Wednesday, 19 August 2009


...AT ALL! Har-har, you thought I was going to say by bread alone, didn't you?

For some time I had been getting bored with my food. I was like, why bother? Sure, we have to eat and nourish ourselves, but so much of the everyday fare was driving me nuts with its sameness.

Then I spoke to a member of the extended family, who shall remain unnamed, who had recently given up eating carbohydrates. Aside from a quite significant weight loss, the food she described sounded far more interesting than the norm.

So I decided to give it a go. That's right, folks - no bread, potatoes, pasta, rice, and all that stuff.

"But wait a minute," I hear you cry,"How can you ever get full without those things? You must be starving!"

Not so. Not at all. My question to you: Why do we eat bread and potatoes and rice and pasta? I propose that it's mostly just to get full.

Fact: You can get very nicely full without them.

Lunch has become the main meal of my day, consisting of a base of green salad and diverse other items, such as bacon, eggs, mushrooms, avocado, capsicum, fish, and cheeses. Not all at once of course. Just enough to provide variety and of course to get full on. And usually at least three kinds of sauce, such as balsamico on tomatoes and soft cheeses, tomato or basil pesto on hard cheeses, mayo on the greens, and the mustard that comes in the sardine can. I'll put some photos in so you can see what I mean.

There! Now you can't say those are small meals. I have never experienced hunger after finishing off a plate like that.

Eggs are magic. I eat two of them most days for lunch, unless I'm having sardines. And they are incredibly satisfying. No need for bread.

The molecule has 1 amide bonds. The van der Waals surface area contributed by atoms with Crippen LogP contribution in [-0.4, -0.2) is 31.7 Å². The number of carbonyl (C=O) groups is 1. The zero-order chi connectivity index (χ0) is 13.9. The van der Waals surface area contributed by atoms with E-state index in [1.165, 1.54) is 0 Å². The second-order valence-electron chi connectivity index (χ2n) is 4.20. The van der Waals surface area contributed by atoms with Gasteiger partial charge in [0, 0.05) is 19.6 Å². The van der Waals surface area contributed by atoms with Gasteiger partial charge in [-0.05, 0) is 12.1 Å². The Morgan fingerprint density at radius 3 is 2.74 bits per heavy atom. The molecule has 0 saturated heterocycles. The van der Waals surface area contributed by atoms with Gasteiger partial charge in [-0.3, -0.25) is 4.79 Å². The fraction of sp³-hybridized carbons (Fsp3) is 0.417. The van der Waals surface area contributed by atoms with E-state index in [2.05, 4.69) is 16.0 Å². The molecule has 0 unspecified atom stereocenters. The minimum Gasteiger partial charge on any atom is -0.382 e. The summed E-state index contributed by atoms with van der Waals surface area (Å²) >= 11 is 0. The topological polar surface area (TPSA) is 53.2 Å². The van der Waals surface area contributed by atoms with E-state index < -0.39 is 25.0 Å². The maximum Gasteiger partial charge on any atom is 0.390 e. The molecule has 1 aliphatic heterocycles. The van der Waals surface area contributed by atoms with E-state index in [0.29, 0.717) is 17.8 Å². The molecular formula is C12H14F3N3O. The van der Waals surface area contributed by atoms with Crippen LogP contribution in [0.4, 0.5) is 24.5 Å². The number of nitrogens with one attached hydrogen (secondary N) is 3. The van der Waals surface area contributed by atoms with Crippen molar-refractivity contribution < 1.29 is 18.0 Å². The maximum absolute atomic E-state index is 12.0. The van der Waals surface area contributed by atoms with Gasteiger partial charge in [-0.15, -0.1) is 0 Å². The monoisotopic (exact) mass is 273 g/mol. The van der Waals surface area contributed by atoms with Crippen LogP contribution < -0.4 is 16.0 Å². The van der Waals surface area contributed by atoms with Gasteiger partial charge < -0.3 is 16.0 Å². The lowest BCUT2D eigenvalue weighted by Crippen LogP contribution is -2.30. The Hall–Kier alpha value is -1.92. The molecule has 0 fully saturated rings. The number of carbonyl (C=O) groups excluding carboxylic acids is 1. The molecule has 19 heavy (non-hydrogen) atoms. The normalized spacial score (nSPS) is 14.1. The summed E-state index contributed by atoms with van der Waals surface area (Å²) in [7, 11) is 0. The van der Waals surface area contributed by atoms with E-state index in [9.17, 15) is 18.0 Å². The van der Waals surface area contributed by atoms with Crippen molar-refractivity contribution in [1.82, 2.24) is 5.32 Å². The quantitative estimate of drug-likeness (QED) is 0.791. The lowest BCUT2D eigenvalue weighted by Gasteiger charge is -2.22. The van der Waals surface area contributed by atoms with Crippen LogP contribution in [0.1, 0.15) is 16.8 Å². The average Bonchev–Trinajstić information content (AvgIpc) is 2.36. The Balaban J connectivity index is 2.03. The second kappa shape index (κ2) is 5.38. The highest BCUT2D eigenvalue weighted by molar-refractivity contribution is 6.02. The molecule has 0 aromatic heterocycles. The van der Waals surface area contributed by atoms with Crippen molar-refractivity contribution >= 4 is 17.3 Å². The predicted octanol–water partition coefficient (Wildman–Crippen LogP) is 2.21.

In fact, I have not once noticed a lack of carbohydrates. No sleepiness or weakness, no hunger, no craving for a spud. And don't forget who you're dealing with here: the one-time pasta queen who used to demolish at least four servings of fettucine at one sitting in the all-you-can-eat Spaghetteria chapel bar in Regensburg.

Kiwifruit are also magic. I eat two of them most days for breakfast - the yellow ones mind you, but that's a matter of taste. I eat them with yoghurt and a sprinkling of muesli to give it some crunch. Now strictly speaking, muesli is carbs. But I couldn't give it up entirely, as its lack made breakfast into a very insipid affair.

I also haven't entirely given up porridge oats. The reason for this is simple: eating like this without carbs, when you run out of food, you REALLY run out of food. No bread and jam for a hurried meal. No instant noodles or potato flakes to fill you up. So my emergency ration is now a hot cup of instant soup with a few spoonfuls of oats left to soak for a minute. I don't do that often but it's good to have something on hand for those days when the fridge is looking sadly raided. And no, I still don't go hungry.

Dinner is interesting. Because I eat such large lunches, it doesn't have to be a major thing. Minute steaks are great, as are mushrooms and eggplants and any veggie that takes my fancy. Other times I make a batch of kumara and leek soup. Now the kumara is indeed a potato - a sweet one - but its carb levels are a lot lower than the ordinary humble spud. Fine, I say, fine indeed. I love kumara! And even a small bowl of this soup is very satisfying. You can also add bacon of course. Put it away in little freezer tubs and voilĂ  - my version of a TV dinner.

If you're into sports or you have a relevant medical condition, it is not recommended to quit carbs. Just thought I'd mention that. However, I am still well able to take my brisk half-hour walk each day with no ill effects.

I must admit that I'm fond of a piece of carrot cake now and then. Now that is true luxury. And I have supplies of chocolate on hand for when dour moods must be fought off. But I propose to you that my little piece of cake still has less carbs than all your sandwich bread.

As for the chocolate...well, there's got to be something to live for, right?
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